Dodgers (still) want to sign Pineiro

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The Los Angeles Dodgers want everyone to know they’re trying really, really hard. Honestly, folks.

According to Yahoo!’s Tim Brown, the Dodgers are trying to figure out away to sign free agent pitcher Joel Pineiro, who is coming off perhaps his finest season.

The Dodgers have reportedly been on the Pineiro hunt for awhile, but since it keeps coming up we’ll mention it again.

Following two straight trips to the NLCS, and proving to be no match for the Phillies in both instances, the Dodgers are taking an odd (meaning cheap) approach to this offseason. It’s an approach no doubt connected — no matter what the honchos tell you — to the ongoing divorce proceedings between owners Frank and Jamie McCourt.

The Dodgers have already let Randy Wolf walk and made little to no effort to bring back Jon Garland, Vicente Padilla and/or Jeff Weaver. Jason Schmidt is also gone, but his presence was little more than a rumor anyway, kind of like Sasquatch.

That leaves them with Chad Billingsley, Clayton Kershaw, Hiroki Kuroda and a host of other possibilities, including Hong-Chih Kuo, Eric Stults, James McDonald and Russ Ortiz. Russ Ortiz? What, Dave Burba wasn’t available?

Anyway, the whole thing is rather ridiculous considering the Dodgers said they couldn’t afford Wolf, who signed for three years and $29.75 million with the Brewers. Guess how much Pineiro wants? Three years, $30 million!

Who’s running that team, the body guard?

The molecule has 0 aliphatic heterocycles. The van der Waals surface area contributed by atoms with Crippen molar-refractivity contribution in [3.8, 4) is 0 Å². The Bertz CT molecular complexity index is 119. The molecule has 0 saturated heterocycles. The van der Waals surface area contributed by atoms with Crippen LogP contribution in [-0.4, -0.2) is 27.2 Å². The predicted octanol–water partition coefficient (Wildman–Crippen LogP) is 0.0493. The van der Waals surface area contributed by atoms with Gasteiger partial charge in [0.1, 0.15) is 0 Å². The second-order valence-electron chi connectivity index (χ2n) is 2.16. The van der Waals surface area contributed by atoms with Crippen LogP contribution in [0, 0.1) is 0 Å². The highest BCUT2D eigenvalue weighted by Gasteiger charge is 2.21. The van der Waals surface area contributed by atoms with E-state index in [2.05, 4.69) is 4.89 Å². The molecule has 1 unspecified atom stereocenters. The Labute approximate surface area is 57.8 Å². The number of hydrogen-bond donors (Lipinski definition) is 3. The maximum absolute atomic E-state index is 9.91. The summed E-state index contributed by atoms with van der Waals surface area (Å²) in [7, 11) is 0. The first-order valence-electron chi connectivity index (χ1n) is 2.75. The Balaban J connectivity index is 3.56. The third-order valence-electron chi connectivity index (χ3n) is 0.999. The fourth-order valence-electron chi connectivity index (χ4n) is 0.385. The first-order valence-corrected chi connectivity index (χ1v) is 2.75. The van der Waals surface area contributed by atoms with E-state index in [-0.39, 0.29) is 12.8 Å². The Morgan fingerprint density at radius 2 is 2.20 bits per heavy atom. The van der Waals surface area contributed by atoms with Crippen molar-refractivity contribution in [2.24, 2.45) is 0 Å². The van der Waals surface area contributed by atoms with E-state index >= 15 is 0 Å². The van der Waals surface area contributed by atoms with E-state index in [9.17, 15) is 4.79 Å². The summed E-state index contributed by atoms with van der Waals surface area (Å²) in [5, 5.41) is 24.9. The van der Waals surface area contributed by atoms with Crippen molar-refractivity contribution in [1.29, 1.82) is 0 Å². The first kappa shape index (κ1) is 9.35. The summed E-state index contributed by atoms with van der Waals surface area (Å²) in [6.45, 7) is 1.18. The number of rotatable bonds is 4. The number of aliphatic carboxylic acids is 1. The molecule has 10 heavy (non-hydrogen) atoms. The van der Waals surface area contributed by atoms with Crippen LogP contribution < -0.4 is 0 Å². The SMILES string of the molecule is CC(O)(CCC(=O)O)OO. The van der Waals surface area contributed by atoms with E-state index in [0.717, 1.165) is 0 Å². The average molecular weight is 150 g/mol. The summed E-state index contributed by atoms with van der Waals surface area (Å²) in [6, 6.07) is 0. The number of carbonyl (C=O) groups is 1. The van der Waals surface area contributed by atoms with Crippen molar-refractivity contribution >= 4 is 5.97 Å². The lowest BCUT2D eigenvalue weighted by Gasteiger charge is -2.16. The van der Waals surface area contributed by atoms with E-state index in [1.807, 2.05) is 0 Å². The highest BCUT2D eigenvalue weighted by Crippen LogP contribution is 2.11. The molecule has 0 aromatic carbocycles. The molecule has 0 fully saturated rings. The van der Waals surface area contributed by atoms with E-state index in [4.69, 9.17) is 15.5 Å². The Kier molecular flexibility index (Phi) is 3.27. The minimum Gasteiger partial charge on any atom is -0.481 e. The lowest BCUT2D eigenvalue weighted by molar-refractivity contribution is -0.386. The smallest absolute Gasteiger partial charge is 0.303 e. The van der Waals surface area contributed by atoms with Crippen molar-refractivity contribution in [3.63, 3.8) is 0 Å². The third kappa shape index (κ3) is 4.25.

Follow me on Twitter at @bharks.

Justin Turner is a postseason monster

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A not-insignificant amount of the Dodgers’ success in recent years has to do with the emergence of Justin Turner. In his first five seasons with the Orioles and Mets, he was a forgettable infielder who had versatility, but no power. The Mets non-tendered him after the 2013 season, a move they now really regret.

In four regular seasons since, as a Dodger, Turner has hit an aggregate .303/.378/.502. His 162-game averages over those four seasons: 23 home runs, 36 doubles, 83 RBI, 80 runs scored. And he’s also a pretty good third baseman, it turns out. The Dodgers have averaged 95 wins per season over the past four years.

Turner, 32, has gotten better and better with each passing year. This year, he drew more walks (59) than strikeouts (56), a club only five other players (min. 300 PA) belonged to, and he trailed only Joey Votto (1.61) in BB/K ratio (1.05). He zoomed past his previous career-high in OPS, finishing at .945. His .415 on-base percentage was fourth-best in baseball. His batting average was fifth-best and only nine points behind NL batting champion Charlie Blackmon.

It doesn’t seem possible, but Turner has been even better in the postseason. He exemplified that with his walk-off home run to win Game 2 of the NLCS against the Cubs. Overall, entering Wednesday night’s action, he was batting .363/.474/.613 in 97 postseason plate appearances. In Game 4, he went 2-for-2 with two walks, a single, and a solo home run. That increases his postseason slash line to .378/.495/.659, now across 101 plate appearances. That’s a 1.154 OPS. The career-high regular season OPS for future first-ballot Hall of Famer Albert Pujols was 1.114 in 2008, when he won his third career MVP Award. Statistically, in the postseason, Turner hits slightly better than Pujols did in the prime of his career. Of course, we should adjust for leagues and parks and all that, but to even be in that neighborhood is incredible.

In the age of stats, the concept of “clutch” has rightfully eroded. We don’t really allow players to ascend to godlike levels anymore like the way we did Derek Jeter, for instance. (Jeter’s career OPS in the playoffs, by the way, was a comparatively pitiful .838.) Turner isn’t clutch; he’s just a damn good hitter whose careful approach at the plate has allowed him to shine in the postseason and the Dodgers can’t imagine life without him.